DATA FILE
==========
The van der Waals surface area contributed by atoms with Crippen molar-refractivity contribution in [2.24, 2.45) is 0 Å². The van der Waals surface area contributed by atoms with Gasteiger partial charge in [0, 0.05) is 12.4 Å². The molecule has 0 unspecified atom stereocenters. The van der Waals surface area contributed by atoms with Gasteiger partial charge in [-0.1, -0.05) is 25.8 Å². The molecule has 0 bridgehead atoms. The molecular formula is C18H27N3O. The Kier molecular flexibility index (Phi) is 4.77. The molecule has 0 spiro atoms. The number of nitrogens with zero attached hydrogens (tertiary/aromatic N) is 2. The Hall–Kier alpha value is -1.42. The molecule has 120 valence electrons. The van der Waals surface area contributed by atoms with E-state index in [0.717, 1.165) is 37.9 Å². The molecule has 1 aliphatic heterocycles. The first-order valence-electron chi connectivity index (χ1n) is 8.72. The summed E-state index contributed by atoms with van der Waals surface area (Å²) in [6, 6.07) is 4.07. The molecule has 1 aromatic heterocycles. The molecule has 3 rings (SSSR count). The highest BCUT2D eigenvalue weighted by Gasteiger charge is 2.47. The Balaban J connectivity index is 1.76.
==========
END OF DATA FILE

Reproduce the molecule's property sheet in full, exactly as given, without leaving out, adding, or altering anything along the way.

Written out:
The van der Waals surface area contributed by atoms with Crippen molar-refractivity contribution in [2.24, 2.45) is 0 Å². The van der Waals surface area contributed by atoms with Gasteiger partial charge in [0, 0.05) is 12.4 Å². The molecule has 0 unspecified atom stereocenters. The van der Waals surface area contributed by atoms with Gasteiger partial charge in [-0.1, -0.05) is 25.8 Å². The molecule has 0 bridgehead atoms. The molecular formula is C18H27N3O. The Kier molecular flexibility index (Phi) is 4.77. The molecule has 0 spiro atoms. The number of nitrogens with zero attached hydrogens (tertiary/aromatic N) is 2. The Hall–Kier alpha value is -1.42. The molecule has 120 valence electrons. The van der Waals surface area contributed by atoms with E-state index in [0.717, 1.165) is 37.9 Å². The molecule has 1 aliphatic heterocycles. The first-order valence-electron chi connectivity index (χ1n) is 8.72. The summed E-state index contributed by atoms with van der Waals surface area (Å²) in [6, 6.07) is 4.07. The molecule has 1 aromatic heterocycles. The molecule has 3 rings (SSSR count). The highest BCUT2D eigenvalue weighted by Gasteiger charge is 2.47. The Balaban J connectivity index is 1.76.